(No. 232 - August 15, 2011 - 7:30 p.m. ET) John Baird, Canada's Foreign Affairs Minister, today successfully concluded his first bilateral meeting with his Mexican counterpart, Secretary of Foreign Affairs Patricia Espinosa.
"Canada and Mexico enjoy strong relations as strategic partners in a number of important areas," said Minister Baird. "Minister Espinosa and I committed to work together to multiply our successes and to deepen our relations, building on the strong foundation that we share."
Minister Baird and Secretary Espinosa discussed a range of bilateral issues, including ongoing security cooperation and the increased importance of people-to-people linkages. They also reviewed a range of trilateral, hemispheric and global issues of common interest.
"Mexico is an important strategic partner for Canada," added Minister Baird. "A secure and prosperous Mexico is important to Canada's economy and regional security."
Minister Baird reaffirmed Canada's commitment to supporting Mexico in its efforts to fight transnational criminal organizations and implement integrated judicial and security sector reform. Through the Anti-Crime Capacity Building Program, Canada has committed more than $4 million to bilateral and regional projects since 2009.
Minister Baird's visit to Mexico follows visits to Brazil, Colombia, Costa Rica and Honduras, during which he accompanied Prime Minister Harper and other federal ministers.
The Americas, including Mexico, are an increasingly important economic region and a priority for Canada, as highlighted by the recent official visits by the Prime Minister. The Government of Canada has an active engagement strategy to strengthen ties, improve market access and promote security in the Americas.
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A backgrounder follows.
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Backgrounder - Canada-Mexico Relations
The Canada-Mexico relationship is broad and multi-faceted, with long-standing cooperation in many areas including security, governance, mobility, energy, trade and investment. Both countries are members of the G-20 and partner on a number of other North American, hemispheric and global issues.
Mexican President Felipe Calderón's visit to Canada in May 2010 was an important opportunity to deepen this strategic relationship. Canada and Mexico notably agreed to greater cooperation on air transport, youth mobility and anti-crime capacity-building. They also signed the 2010-12 Canada-Mexico Joint Action Plan, which articulates mutual priorities for the short and medium term.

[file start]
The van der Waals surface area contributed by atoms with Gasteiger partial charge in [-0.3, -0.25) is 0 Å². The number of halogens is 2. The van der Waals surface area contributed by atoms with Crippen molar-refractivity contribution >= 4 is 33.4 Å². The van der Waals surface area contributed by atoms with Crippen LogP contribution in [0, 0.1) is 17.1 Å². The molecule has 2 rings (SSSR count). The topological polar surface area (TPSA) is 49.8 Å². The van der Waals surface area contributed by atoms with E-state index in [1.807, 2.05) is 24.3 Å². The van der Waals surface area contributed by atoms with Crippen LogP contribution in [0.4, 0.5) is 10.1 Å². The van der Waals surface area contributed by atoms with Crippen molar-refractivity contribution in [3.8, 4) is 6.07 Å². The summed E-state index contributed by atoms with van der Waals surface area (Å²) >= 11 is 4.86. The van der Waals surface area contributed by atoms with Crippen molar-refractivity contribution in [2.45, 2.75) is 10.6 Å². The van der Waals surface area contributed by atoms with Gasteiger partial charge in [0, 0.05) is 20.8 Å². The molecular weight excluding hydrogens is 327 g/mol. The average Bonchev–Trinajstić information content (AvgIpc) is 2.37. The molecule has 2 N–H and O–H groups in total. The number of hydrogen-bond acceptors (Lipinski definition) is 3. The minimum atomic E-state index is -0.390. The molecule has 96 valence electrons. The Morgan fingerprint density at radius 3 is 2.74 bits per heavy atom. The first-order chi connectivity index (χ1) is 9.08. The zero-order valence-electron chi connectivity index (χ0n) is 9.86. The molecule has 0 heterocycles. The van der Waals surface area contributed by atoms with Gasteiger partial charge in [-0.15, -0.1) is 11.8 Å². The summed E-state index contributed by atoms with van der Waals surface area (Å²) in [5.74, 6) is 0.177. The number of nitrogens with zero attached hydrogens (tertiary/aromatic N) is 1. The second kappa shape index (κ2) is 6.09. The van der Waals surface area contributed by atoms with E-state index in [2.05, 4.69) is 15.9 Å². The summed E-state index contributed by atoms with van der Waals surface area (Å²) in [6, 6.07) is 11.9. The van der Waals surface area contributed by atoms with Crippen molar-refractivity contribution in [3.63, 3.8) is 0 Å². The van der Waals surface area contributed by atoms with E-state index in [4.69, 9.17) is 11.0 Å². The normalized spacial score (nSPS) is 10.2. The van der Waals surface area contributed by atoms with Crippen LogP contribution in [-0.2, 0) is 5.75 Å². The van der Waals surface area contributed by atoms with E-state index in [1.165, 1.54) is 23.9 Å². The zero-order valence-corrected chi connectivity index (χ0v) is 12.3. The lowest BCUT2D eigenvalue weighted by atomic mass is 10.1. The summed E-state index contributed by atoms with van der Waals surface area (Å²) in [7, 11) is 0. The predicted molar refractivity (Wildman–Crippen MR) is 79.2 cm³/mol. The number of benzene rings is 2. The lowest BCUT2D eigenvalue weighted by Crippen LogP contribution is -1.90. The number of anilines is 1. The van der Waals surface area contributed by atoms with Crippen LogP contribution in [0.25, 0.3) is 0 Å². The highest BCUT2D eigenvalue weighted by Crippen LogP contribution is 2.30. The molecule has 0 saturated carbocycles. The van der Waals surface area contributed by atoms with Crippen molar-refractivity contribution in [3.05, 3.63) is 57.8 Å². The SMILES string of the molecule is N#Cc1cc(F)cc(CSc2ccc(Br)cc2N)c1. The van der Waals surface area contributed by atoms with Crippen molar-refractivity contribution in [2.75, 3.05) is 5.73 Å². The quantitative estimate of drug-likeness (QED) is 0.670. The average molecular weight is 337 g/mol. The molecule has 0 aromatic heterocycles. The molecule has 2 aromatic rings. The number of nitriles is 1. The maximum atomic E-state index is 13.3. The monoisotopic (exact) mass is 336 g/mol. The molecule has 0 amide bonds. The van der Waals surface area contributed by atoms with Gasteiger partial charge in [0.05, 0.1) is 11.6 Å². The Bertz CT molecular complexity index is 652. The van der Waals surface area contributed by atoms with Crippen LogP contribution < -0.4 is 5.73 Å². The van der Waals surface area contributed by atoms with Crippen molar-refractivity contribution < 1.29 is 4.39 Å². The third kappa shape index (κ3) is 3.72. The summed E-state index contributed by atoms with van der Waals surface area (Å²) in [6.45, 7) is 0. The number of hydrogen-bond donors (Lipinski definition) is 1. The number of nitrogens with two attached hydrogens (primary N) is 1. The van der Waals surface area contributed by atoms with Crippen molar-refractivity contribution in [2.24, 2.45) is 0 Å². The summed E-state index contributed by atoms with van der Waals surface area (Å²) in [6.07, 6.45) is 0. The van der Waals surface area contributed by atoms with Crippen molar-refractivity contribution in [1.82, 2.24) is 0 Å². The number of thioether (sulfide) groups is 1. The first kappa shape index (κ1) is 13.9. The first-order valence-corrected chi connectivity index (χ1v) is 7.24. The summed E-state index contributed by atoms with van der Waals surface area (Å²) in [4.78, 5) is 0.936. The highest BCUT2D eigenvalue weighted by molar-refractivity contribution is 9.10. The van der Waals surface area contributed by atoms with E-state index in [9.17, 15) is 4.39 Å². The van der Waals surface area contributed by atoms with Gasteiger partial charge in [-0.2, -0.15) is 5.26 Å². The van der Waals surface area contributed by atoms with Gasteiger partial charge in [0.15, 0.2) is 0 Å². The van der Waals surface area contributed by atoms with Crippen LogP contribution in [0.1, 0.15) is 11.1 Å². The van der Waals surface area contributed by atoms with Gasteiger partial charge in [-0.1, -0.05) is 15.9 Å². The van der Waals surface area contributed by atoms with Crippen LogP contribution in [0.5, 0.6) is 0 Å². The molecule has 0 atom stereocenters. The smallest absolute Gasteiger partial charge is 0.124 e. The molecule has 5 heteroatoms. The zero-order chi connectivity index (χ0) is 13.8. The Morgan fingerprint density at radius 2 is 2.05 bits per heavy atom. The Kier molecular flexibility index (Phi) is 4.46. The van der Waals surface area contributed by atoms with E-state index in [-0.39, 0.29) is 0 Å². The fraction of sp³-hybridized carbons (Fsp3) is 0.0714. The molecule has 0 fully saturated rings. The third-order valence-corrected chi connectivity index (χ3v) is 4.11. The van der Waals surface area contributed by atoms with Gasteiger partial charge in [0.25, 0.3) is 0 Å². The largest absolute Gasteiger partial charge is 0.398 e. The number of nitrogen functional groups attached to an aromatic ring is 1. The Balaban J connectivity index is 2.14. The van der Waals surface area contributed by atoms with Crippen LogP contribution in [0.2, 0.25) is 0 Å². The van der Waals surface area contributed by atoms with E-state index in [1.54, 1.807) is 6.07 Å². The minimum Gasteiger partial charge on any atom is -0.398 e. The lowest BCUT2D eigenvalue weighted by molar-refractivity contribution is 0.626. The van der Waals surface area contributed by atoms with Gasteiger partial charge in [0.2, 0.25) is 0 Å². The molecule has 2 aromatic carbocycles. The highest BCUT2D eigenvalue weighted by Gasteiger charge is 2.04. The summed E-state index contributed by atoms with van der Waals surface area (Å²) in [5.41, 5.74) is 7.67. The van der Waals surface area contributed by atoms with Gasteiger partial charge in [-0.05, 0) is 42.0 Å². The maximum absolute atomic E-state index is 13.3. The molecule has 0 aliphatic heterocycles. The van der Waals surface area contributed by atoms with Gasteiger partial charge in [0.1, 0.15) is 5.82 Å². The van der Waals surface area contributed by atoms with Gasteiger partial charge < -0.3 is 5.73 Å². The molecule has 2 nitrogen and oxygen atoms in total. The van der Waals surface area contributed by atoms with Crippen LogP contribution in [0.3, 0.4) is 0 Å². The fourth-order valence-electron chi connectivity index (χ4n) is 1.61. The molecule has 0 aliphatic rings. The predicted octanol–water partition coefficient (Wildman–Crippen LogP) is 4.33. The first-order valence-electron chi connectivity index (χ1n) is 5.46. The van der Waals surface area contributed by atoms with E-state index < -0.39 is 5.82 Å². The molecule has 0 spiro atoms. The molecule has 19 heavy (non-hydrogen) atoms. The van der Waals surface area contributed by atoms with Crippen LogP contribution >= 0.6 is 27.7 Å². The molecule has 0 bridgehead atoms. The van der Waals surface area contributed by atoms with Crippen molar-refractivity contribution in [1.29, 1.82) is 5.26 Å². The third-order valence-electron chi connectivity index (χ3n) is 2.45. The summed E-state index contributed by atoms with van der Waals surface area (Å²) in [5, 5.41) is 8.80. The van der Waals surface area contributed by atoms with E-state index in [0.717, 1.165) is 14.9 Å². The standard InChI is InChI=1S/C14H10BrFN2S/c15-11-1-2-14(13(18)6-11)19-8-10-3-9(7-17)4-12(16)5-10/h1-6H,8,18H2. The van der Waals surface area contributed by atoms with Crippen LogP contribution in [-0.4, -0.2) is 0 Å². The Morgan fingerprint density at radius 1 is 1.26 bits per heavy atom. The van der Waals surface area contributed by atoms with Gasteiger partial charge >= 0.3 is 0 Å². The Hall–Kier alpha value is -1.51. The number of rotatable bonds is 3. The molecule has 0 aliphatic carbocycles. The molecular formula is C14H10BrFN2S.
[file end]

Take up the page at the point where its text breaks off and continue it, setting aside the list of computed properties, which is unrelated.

Canada is contributing to and supportive of Mexico's ongoing efforts to combat organized crime. New initiatives include support for Mexico's ambitious efforts to reform its legal system. Canada is also working closely with Mexico to address mobility and migration issues, including labour mobility, academic and youth exchanges, and border and document security. Mexico has supported Canada's efforts to increase consular services to Canadians in Mexico. 1.5 million Canadians visit Mexico annually and 75,000 Canadian citizens live in Mexico.
Mexico is a key ally for Canada's engagement in the Americas. Mexico has made a concerted and successful effort to strengthen its engagement in the hemisphere, notably working closely with Canada to address the political crisis in Honduras and contributing to relief and reconstruction efforts in Haiti after the devastating earthquake there in January 2010.
Canada and Mexico are collaborating to increase the competitiveness of their economies through various forums. Trilaterally, they cooperate under the North American Leaders' Summit and the North American Free Trade Agreement. Bilaterally, they collaborate through the Canada-Mexico Partnership, a mechanism established in 2004 to bring together public- and private-sector actors from both countries to advance political and trade priorities in a number of areas, including migration, agriculture, forestry and the environment.
The Canada-Mexico commercial relationship has strengthened substantially under the North American Free Trade Agreement, with bilateral trade increasing six-fold. Canada and Mexico are among each other's largest trading partners, and Mexico's demographic and economic future points toward even greater commercial growth.
Mexico is Canada's fifth-largest export market and the third-largest exporter to Canada. Two-way trade surpassed $27 billion in 2010. Canada is among the largest foreign direct investors in Mexico with investments reaching over $4.6 billion in 2010, much of it in the mining, automotive and aerospace sectors. There are some 2,500 Canadian companies with a physical presence in Mexico ranging from very large, e.g. Bombardier and Research in Motion, to medium- and small-sized companies.